Townsend Farms organic frozen berries hepatitis A outbreakAt least 162 people, including 71 who were hospitalized, are part of a hepatitis A outbreak that has been traced to frozen mixed berries purchased from Costco stores. Hepatitis A cases associated with the outbreak have been reported in Arizona, California, Colorado, Hawaii, Nevada, New Hampshire, New Jersey, New Mexico, Utah, Washington and Wisconsin.
Townsend Farms Organic Antioxidant Blend frozen berries, containing cherries, blueberries, pomegranate seeds, raspberries and strawberries, is the source of the hepatitis A outbreak.
On June 4, Townsend Farms issued a recall of its frozen berry mix:
The product was sold at Costco warehouse stores under the product name Townsend Farms Organic Antioxidant Blend, 3 lb. bag and UPC 0 78414 404448. The recalled codes are located on the back of the package with the words “BEST BY”; followed by the code T012415 sequentially through T053115, followed by a letter. All of these letter designations are included in this recall for the lot codes listed above.
The product was also sold at Harris Teeter stores from April 19 until May 7, 2013, under the product name Harris Teeter Organic Antioxidant Berry Blend, 10 oz. bag and UPC 0 72036 70463 4, with Lot Codes of T041613E or T041613C and a “BEST BY” code of 101614.
Scenic Fruit Company Woodstock Frozen Organic Pomegranate Kernels were also recalled for potential hepatitis A contamination.
The U.S. Food and Drug Administration announced that it was detaining shipments of pomegranate seeds from Goknur Gida Maddeleri Ithalat Ihracat Tic (Goknur Foodstuffs Import Export Trading) of Turkey on June 29, 2013. The FDA and CDC determined that the hepatitis A outbreak was caused by pomegranate seeds imported by this company.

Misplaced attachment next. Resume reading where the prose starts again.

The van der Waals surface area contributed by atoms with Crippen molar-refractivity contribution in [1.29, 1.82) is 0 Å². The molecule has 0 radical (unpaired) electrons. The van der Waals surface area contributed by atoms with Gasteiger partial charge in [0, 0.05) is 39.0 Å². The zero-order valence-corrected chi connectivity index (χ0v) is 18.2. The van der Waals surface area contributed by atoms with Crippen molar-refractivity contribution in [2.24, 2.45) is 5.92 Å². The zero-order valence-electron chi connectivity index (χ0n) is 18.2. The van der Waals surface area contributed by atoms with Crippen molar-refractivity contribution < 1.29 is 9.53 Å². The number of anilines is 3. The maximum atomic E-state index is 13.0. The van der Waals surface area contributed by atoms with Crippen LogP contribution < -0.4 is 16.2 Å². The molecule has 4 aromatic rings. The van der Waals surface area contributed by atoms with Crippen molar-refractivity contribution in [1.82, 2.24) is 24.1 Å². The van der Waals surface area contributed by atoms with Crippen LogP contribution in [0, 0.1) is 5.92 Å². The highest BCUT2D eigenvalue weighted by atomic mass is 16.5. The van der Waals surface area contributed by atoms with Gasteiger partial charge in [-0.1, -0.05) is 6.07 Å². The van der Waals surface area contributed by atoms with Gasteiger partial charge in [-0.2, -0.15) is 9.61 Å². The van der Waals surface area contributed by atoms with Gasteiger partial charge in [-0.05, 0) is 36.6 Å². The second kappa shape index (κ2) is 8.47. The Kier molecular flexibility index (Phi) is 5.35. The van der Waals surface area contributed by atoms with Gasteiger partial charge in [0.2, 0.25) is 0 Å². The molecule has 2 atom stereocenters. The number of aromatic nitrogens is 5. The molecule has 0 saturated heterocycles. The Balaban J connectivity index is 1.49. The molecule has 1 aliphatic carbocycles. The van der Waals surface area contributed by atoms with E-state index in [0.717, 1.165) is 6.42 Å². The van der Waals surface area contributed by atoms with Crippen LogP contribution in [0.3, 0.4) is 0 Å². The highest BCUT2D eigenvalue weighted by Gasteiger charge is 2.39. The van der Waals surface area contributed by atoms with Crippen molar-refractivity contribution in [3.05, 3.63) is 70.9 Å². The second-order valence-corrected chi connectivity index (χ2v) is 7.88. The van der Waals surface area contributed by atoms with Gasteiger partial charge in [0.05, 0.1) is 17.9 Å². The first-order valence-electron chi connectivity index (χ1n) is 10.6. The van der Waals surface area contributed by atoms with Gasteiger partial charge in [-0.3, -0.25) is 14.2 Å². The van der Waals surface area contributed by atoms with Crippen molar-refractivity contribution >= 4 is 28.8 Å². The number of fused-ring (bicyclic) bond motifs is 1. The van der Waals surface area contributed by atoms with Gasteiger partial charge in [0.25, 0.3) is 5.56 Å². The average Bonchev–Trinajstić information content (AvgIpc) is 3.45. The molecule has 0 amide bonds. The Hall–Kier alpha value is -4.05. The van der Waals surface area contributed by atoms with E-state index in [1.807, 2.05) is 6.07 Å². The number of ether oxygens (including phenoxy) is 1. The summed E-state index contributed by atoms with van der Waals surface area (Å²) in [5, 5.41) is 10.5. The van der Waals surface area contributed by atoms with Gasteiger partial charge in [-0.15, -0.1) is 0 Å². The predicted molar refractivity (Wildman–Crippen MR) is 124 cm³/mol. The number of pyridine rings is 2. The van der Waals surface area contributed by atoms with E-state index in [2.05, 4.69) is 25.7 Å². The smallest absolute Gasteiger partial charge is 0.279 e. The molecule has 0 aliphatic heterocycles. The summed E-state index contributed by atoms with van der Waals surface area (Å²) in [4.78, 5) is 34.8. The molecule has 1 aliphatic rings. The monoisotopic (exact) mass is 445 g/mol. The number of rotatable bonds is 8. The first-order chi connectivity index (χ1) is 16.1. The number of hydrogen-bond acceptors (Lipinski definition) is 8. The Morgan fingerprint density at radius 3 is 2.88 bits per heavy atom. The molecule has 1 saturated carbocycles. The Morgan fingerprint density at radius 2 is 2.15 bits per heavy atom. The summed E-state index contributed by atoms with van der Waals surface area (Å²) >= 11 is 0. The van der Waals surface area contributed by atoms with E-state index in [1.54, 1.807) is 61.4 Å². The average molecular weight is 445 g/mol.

The Marler Clark law firm has filed 8 hepatitis A-related lawsuits against Townsend Farms, Inc. on behalf of individuals who became ill with hepatitis A. The law firm also filed 9 class action lawsuits on behalf of all individuals who received hepatitis A vaccination or inoculation with immune globulin to prevent hepatitis A infection. Anyone who sought testing for hepatitis A infection is also included in these class action lawsuits, filed in Arizona, California, Colorado, Hawaii, Idaho, Nevada, New Mexico, Oregon and Washington.
Early signs of Hepatitis A appear two to six weeks after exposure. Symptoms commonly include mild fever, loss of appetite, nausea, vomiting, diarrhea, fatigue, pain in the upper right side of the abdomen, dark urine and jaundice (yellow eyes or skin). It is very important if you have these symptoms that you do not go to work, especially if you work in food service, health care or child care.